Comparing results on his fields where gypsum has been applied versus conventional fields where no gypsum is applied, Maloney said he has calculated a $162-per-acre savings in input costs assuming typical fertilizer application rates for conventional fields at today's market prices. "We've increased yield and lowered costs dramatically," he said.

Both Maloney and a nearby neighbor, Mike Starkey, have been using similar practices on their farms. During that time, an independent study was taking place. The Eagle Creek Watershed Alliance, a local water quality study coalition, was looking at water quality for streams entering the Eagle Creek Reservoir which supplies water to nearby Indianapolis. They found the water draining from the School Branch, the same branch that collects water from some 5,500 acres of farm fields, farmed by Maloney and Starkey, was lower in agricultural nutrients and chemicals. Researchers are conducting further investigations, but they believe that the greater soil permeability from the repeated gypsum applications has caused better plant use of nutrients and reduced runoff.

While these results are exciting, gypsum is not a product that creates instant success. "Expectations need to be appropriate," says Chamberlain. "Don't expect a yield response or improved soil tests in the first year. It may take up to three years to see softer soils in a no-till environment," he notes. "In the second year, you'll begin to see a little more earthworm activity."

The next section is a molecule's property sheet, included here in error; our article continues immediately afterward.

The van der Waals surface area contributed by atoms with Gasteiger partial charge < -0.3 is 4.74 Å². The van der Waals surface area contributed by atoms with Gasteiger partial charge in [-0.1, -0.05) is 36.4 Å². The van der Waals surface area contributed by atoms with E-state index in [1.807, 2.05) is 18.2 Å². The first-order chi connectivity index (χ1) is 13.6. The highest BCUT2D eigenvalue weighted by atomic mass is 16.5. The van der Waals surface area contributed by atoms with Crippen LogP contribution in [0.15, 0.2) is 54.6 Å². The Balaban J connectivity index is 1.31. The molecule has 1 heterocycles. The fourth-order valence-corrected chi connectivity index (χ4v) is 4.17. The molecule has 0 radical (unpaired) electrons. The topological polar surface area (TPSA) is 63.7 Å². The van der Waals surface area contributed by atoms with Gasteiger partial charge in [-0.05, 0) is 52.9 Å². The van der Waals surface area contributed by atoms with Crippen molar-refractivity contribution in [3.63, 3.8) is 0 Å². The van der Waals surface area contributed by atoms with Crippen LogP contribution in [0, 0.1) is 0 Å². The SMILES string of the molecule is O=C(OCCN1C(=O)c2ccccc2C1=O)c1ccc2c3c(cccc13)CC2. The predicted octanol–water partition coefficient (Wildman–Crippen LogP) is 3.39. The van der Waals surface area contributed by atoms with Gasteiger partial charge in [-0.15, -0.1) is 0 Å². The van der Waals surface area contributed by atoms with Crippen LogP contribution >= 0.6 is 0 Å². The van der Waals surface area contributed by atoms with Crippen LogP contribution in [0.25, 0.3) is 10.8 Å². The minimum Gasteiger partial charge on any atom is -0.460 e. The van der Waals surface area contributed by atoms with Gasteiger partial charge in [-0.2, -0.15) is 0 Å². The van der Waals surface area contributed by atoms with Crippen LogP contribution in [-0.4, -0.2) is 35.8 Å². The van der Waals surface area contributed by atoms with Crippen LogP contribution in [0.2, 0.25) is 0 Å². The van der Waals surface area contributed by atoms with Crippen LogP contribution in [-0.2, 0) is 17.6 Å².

Application rates and costs
Typical application rates are 1 to 2 tons per acre, every one to two years. It is applied like lime but does not replace it since lime adjusts soil pH. A typical gypsum application costs $30 to $50 per acre. The mineral itself is relatively low-cost; it is the trucking cost that drives up the price.

While much of the initial work has been done on corn and soybean fields, gypsum can benefit alfalfa, too. Field trials are currently underway to document improved soil conditions with that crop.

Gypsum collects phosphorus

Since the 1920s, large-scale poultry operations have dotted Maryland's Chesapeake Bay Eastern Shore. Today, over 750,000 tons of poultry litter and manure are produced each year in the area. Not only have nutrient levels built up in the soil during this time, but the nutrients are also finding their way into our waterways and the Bay.

Scientists from USDA's Agricultural Research Service and the University of Maryland-Eastern Shore have developed a way to trap "legacy phosphorus" from the region's poultry farms that leaches from soil to drainage ditches.

Researchers dug a trench along a drainage ditch at the site of a former chicken farm and lined the trench with synthetic gypsum. When the groundwater passed out of the field and through the gypsum-filled trench, the soluble calcium in the gypsum "captured" the soluble phosphorus in the water by combining with it to form calcium phosphate. Calcium phosphate is similar to rock phosphate which is the source of phosphates used to make fertilizer. During the project, researchers found that the gypsum trench could treat all the water draining from a field and reduce soluble phosphorus in subsurface drainage by about 50 percent.

"These gypsum ‘curtains' are good for 10 years," said Ray Bryant who worked on the project. "Then they can be dug up and the trapped phosphorus can be used again for fertilizer."